What happens on a feedlot
How many feedlots are there in Australia?
There are approximately 400 accredited beef cattle feedlots in Australia with over 95% family owned and operated. They are generally located in areas which have a ready access to grain, cattle and water.
How long can cattle typically spend in a feedlot?
In Australia, feedlot cattle spend around 85-90% of their lives on pasture. Cattle are generally taken to feedlots because pasture quality does not allow cattle to reach marketable weights during poor seasons or particular times of the year when rain doesn’t fall. Notably, pastures are deficient in northern Australia during the drier winter months and in southern Australia during the drier summer months. In addition, customers in both domestic and export markets actively demand grain fed beef due to the industry’s ability to consistently supply market requirements in terms of quality and quantity.
What is the feedlot process?
Generally the following steps are undertaken:
Cattle are first transported to feedlots by truck. Animal welfare transport requirements are governed by legislation and codes of practice which are mandated under the feedlot industry’s quality assurance program. Transport time requirements are also stipulated in driver fatigue legislation. It is in both the interests of cattle and the lot feeder for cattle to travel as little distance as possible.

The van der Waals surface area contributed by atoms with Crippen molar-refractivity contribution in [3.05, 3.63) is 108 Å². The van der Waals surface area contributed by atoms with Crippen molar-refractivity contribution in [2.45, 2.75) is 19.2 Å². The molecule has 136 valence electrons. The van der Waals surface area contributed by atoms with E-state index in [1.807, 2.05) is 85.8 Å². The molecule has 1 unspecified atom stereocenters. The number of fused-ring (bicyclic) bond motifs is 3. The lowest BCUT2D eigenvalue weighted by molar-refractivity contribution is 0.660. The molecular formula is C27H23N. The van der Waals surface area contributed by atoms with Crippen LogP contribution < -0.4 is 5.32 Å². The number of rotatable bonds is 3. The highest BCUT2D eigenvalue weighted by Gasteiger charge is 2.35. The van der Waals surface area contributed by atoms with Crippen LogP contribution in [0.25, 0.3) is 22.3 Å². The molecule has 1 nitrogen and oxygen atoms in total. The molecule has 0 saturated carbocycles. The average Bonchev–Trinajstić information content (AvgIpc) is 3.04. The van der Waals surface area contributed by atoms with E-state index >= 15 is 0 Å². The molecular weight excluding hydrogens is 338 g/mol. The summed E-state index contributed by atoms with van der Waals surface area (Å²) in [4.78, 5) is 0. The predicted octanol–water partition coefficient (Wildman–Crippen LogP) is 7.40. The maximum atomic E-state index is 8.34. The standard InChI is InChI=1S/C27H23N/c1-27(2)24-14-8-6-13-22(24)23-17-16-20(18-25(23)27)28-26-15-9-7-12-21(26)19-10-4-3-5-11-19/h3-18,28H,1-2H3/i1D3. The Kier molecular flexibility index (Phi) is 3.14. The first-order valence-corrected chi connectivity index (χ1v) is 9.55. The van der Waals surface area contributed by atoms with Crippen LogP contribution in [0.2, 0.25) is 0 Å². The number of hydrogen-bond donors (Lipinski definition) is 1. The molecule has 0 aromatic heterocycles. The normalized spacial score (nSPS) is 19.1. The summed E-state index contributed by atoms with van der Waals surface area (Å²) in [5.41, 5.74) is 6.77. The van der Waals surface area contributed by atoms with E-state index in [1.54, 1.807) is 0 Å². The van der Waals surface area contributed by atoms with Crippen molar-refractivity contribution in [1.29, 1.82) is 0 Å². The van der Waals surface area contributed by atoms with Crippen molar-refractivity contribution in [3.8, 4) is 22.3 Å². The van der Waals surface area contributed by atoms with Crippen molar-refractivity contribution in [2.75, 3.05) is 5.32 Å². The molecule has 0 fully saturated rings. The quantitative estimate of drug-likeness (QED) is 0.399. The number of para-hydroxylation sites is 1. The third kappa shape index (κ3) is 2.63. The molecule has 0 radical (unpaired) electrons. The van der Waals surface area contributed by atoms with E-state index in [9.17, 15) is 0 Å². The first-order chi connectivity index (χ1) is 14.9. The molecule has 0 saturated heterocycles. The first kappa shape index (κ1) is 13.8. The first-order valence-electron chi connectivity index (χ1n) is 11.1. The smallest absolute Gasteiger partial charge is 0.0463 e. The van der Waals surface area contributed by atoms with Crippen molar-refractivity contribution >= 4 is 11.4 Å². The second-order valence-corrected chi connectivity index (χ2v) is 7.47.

A short time after arrival, a process called ‘induction’ is then undertaken. This involves a number of steps. Key details such as breed, age and weight are recorded. This information is used to identify cattle which have similar attributes so they can be yarded together. Cattle are then given treatments to eradicate internal/ external parasites along with bacterial/ viral diseases picked up prior to feedlot entry. Cattle are also provided a radio frequency ear tag as required by the beef industry’s National Livestock Identification Scheme. Some cattle may be treated with Hormone Growth Promotants (HGP’s) depending on customer requirements. HGP’s are naturally occurring hormones used by some grass fed and grain fed beef producers to help cattle meet market weight at an earlier age. They have been used in the Australian beef industry for over 30 years and have been approved by the World Health Organisation and the Australian Pesticides and Veterinary Medicines Authority as safe for both consumers and cattle.
Cattle are then placed in a yard according to their breed, age, weight and likely market destination (ie domestic or export). The domestic market is our largest single market whilst 65% of Australian beef production is exported each year. Each yard is up to 6,000m2 in size – enough space for all cattle to exhibit natural behaviour in terms of movement and interaction. Plentiful quantities of clean fresh water and feed are supplied 24 hours a day, 365 days per year. Feedlot cattle diets are formulated by nutritionists and comprise energy, protein, fibre, minerals and vitamins. Final weights vary depending on the number of days cattle stay at the feedlot and the energy levels of the feed supplied. The average time cattle spend on a feedlot is between 50-120 days or around 10-15% of their lifespan.